Isuzu Motors South Africa says it has started supplying D-Max knocked-down kits for assembly purposes to its manufacturing facility in Kenya.

The Japanese firm’s local arm says it represents the “first intra-continental regional trade exchange of its kind” for Isuzu on the continent and is “aligned to its strategy” for the SA assembly plant to serve as a hub for growing its overall volumes in sub-Saharan Africa.

Interestingly, Toyota South Africa Motors takes a similar approach, recently announcing the investment of R20-million for the establishment of a packing plant to support its knock-down business of the Hilux in Kenya.

Isuzu’s East African operation previously focussed only on truck and bus assembly operations while fully importing light commercial vehicles from South Africa. According to Isuzu, the brand achieved a 44,5 percent share of the Kenyan new vehicle market in 2019.

Michael Sacke, Isuzu Motors SA CEO and managing director, said the project was put together in “record time”, adding the firm anticipated it would “result in a win-win for both South Africa and Kenya”.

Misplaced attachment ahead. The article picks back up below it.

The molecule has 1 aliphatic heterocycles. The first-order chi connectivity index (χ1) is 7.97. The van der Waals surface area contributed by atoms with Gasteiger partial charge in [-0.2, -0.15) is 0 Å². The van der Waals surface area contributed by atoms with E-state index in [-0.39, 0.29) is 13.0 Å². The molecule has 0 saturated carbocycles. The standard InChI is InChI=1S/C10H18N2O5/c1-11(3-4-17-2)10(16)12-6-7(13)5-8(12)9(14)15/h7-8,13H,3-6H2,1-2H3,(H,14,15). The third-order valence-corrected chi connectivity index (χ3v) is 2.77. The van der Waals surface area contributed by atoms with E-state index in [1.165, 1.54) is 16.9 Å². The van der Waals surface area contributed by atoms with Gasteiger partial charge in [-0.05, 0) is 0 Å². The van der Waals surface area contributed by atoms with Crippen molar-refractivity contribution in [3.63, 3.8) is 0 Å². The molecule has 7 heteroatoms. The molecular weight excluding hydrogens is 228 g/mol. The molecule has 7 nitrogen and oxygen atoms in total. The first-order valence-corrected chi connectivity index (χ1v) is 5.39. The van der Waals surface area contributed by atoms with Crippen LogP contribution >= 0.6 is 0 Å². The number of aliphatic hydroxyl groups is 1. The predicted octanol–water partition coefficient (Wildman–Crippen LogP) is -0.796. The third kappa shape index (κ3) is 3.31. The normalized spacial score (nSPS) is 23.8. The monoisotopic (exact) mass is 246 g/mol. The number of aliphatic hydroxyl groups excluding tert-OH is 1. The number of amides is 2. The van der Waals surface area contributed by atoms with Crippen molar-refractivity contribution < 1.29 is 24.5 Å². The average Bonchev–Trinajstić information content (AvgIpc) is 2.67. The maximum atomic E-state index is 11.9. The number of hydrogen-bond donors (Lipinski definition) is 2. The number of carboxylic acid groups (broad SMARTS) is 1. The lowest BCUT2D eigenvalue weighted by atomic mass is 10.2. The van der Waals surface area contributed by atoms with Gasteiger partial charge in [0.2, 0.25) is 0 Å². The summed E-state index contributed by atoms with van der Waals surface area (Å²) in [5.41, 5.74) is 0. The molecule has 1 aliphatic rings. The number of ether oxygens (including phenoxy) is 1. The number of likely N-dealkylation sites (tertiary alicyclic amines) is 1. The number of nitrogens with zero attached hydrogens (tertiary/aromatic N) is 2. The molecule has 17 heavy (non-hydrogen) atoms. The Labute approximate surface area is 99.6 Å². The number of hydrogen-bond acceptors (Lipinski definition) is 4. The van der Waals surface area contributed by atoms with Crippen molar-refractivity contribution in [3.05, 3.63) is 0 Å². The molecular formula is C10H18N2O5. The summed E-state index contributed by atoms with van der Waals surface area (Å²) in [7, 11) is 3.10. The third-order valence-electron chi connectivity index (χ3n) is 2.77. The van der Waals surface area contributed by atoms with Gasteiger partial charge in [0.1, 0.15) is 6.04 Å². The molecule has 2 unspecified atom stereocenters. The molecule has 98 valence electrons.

“Some of the vehicle kits have already arrived in Kenya and the Kenyan team received comprehensive training in Port Elizabeth late last year in preparation for actual operations,” Sacke said.

Isuzu says volumes to Kenya have been “projected at 1 300 vehicles per year” through the knocked down programme, although it is “expected this will further increase in the medium- to long-term”.

In November 2019, Isuzu Motors of Japan confirmed it planned to invest R1,2-billion into its South African operations in order to produce the new-generation D-Max bakkie locally.

Original article from Car